At the new Record Store in Seattle, you can’t buy anything. But you can listen to any of the thousands of vinyl records on display there. Visitors are encouraged to engage in the lost art of music foraging in a bricks and mortar store.
There’s nothing virtual about it, no Pandora or Spotify to curate, though there will be guest DJs. Presented by Seattle Art Museum, in collaboration with Olson Kundig Architects, Record Store aims to remove the barrier between artist and audience, encouraging community participation and an intriguing alternative way of listening to music sans ear buds.
The project is "one of those projects where the final outcome is unknown. It's a genuine experiment,” explains Alan Maskin, Principal at Olson Kundig. The collaborators were intrigued by the "idea that vinyl records can be a catalyst and tool that people work with in order to understand other narratives and perspectives."
Christian Swenson and Haruko Nishimura, of Degenerate Art Ensemble, perform "Skirmish" at [storefront].
But [storefront] isn’t just about records: It’s an experimental work place for Olson Kundig Architects' pro-bono design work and a cool place to develop new design ideas. The installation is the latest in a series of collaborations that have included K-12 art programs, an experimental dance piece with the Degenerate Art Ensemble, and an artist-in-residence program with Mary Ann Peters and Jim Olson.
The Washington Shoe building, 1904, which is now home to both Olson Kundig Architects and [storefront]. Photo: University of Washington Libraries, Special Collections Division.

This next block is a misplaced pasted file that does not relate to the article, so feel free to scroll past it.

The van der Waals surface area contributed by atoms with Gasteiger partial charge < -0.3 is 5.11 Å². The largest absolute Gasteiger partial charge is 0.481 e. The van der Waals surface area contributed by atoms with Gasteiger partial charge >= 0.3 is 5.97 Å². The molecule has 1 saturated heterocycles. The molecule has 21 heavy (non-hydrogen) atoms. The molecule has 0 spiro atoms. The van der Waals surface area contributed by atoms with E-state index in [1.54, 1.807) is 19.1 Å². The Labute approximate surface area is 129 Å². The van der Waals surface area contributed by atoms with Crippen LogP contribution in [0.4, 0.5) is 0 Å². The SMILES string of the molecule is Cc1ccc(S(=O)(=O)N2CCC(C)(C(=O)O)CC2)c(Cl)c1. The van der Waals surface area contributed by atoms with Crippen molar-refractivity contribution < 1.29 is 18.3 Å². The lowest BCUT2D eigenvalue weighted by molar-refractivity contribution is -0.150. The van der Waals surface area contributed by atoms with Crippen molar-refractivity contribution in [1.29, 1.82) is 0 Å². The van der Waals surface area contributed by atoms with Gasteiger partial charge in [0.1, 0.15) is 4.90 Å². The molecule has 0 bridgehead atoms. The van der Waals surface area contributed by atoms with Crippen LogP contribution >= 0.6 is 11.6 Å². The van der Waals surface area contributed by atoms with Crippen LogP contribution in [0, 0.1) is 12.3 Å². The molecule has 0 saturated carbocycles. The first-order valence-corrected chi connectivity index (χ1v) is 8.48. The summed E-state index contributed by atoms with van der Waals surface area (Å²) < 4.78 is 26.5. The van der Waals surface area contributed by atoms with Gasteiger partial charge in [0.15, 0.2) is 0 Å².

Designed as a traveling installation, Record Store is currently located at 406 Occidental Avenue just off of South Jackson Street - a zone American soldiers were forbidden to enter during the World War II era because it was perceived to be dive-y and dangerous. In reality, it was home to black clubs and hangouts where a music scene thrived.
The Record Store brings to mind a recent blog post by librarian/inner-city gardener/amateur cook Hugh Rundle. "At a time when many are questioning the relevance of libraries (thinking in terms of the 'storehouse' model), might we develop libraries further as idea factories? The place you go to generate ideas in the first place," he asked.
Rundle discusses the concept of liquid networks, which, in other contexts might be called cosmopolitanism or multiculturalism. "Someone with liquid networks mixes with lots of different types of people, picking up ideas and practices they would not encounter in a mono-cultural, small network," he wrote.
The communal practice of browsing, listening and discussing at Record Store follows that logic. Who knows what creative ideas might result?